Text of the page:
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The used car market is hot right now. Thanks to the global chip shortage, the prices for used cars have increased significantly this year, which has led many prospective car buyers to check out more places than their local dealerships. Facebook Marketplace is a popular site for car buyers and sellers, however, it’s also a hotbed for scammers looking to make a profit without actually selling a car.

With a billion Facebook Marketplace users, there are bound to be scammers

 a Facebook logo seen displayed on a smartphone along with a shopping car
In this photo illustration, a Facebook logo seen displayed on a smartphone along with a shopping cart. | (Rafael Henrique/SOPA Images/LightRocket via Getty Images)

There are currently one billion users utilizing Facebook Marketplace to sell cars, cell phones, and every other product under the sun. And while many buyers can easily score a good deal at any given time, some deals are just too good to be true.

For example, you might see a 2010 Honda Accord listed for $3,000 on Facebook Marketplace with a legit-looking seller attached to it. But chances are, that’s a scam. This news outlet reported about an ongoing scam on Facebook Marketplace where the scammers posted multiple fake used car ads on the site with cheap prices in order to lure unsuspecting customers into sending them money via gift cards or at least giving up some personal information.

They even used a real dealership’s contact information in order to get the customer to engage with them. However, many people ended up reporting it to the actual dealership, which was then able to warn other people about the scam.

Car and Driver reports that this is not too uncommon and that Facebook has taken measures to filter out car sales scams. But with so many sellers joining the site, it’s hard to keep track of all of them.

What is Facebook doing as a security measure?

A news report about online car scams on Facebook Marketplace | Youtube

There are a couple of ways in which Facebook is doing what it can to protect its Marketplace users. ProPublica reports that the social media giant uses anti-fraud software to prevent any scams in the first place. However, it’s not the most accurate way to filter them out.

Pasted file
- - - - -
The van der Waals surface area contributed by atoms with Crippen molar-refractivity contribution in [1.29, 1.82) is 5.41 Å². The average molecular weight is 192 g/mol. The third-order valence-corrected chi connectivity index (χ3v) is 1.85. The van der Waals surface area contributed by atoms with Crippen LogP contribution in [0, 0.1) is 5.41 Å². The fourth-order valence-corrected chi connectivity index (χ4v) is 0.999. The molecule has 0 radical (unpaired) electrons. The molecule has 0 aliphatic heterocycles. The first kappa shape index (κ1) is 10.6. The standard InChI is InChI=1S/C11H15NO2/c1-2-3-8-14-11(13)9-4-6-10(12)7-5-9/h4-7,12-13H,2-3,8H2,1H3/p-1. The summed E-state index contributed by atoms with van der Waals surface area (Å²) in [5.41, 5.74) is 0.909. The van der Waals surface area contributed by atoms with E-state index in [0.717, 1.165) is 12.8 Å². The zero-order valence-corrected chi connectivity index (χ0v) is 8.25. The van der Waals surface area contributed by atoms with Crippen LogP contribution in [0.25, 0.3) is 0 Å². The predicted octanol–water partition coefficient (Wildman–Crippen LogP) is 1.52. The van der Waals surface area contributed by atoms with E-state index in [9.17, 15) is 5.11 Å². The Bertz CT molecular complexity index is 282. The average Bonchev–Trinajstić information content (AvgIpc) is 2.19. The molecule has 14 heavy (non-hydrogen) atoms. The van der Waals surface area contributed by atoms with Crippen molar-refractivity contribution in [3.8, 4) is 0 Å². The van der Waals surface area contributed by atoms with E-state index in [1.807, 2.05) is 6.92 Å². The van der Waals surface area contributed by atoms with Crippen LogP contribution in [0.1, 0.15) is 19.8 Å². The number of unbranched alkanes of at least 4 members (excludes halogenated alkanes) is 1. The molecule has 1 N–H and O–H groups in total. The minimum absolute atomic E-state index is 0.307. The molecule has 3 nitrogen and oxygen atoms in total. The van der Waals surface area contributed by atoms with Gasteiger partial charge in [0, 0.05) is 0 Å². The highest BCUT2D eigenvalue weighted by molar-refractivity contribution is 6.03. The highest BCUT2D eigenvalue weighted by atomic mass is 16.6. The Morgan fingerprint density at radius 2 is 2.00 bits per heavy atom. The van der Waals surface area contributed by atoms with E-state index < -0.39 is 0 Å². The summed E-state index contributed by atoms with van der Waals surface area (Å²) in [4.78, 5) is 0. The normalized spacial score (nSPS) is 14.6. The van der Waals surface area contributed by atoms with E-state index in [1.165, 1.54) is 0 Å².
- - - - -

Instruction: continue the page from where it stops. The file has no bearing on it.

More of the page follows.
As a backup measure, Facebook also uses 400 Accenture employees to actively review listings and respond to user complaints. That might sound all well and good, however, the issue is that the 400 employees have to deal with around 600 complaints every day, which only gives them less than a minute to respond to each one. As you can imagine, there’s just not enough time or manpower to accurately and effectively filter out the bad apples. So some scammers remain.

Protecting yourself when shopping for a car on Facebook Marketplace

One of four former Volkswagen (VW) executives uses his laptop
One of four former Volkswagen (VW) executives uses his laptop. | (Julian Stratenschulte / POOL / AFP) (Photo by JULIAN STRATENSCHULTE/POOL/AFP via Getty Images)

If you end up finding a good (and legit) deal on a car while perusing Facebook Marketplace, there are certain safety measures that you can take to ensure your buying safety. First, you should always take the time to understand what you’re buying and doing the research in order to make sure that you’re getting a legit deal.

Sites like Kelley Blue Book and Edmunds can give you current market valuations of the car that you’re interested in, so you’ll be able to tell if the car is priced too low. Second, it’s important to keep your personal information safe. Using a proxy email address or an alternate phone number could be useful and it’s important to log all of your conversations as well in order to keep a paper trail.

When it’s time to meet up with the seller, make sure to do so in a safe place like a police station or in front of a bank, which has security cameras. Just because you found a good deal on a used car, it doesn’t mean that it will be a good deal when you actually want to purchase it. The scammers are out there, just remember to use your instincts when vetting the ads that you come across.


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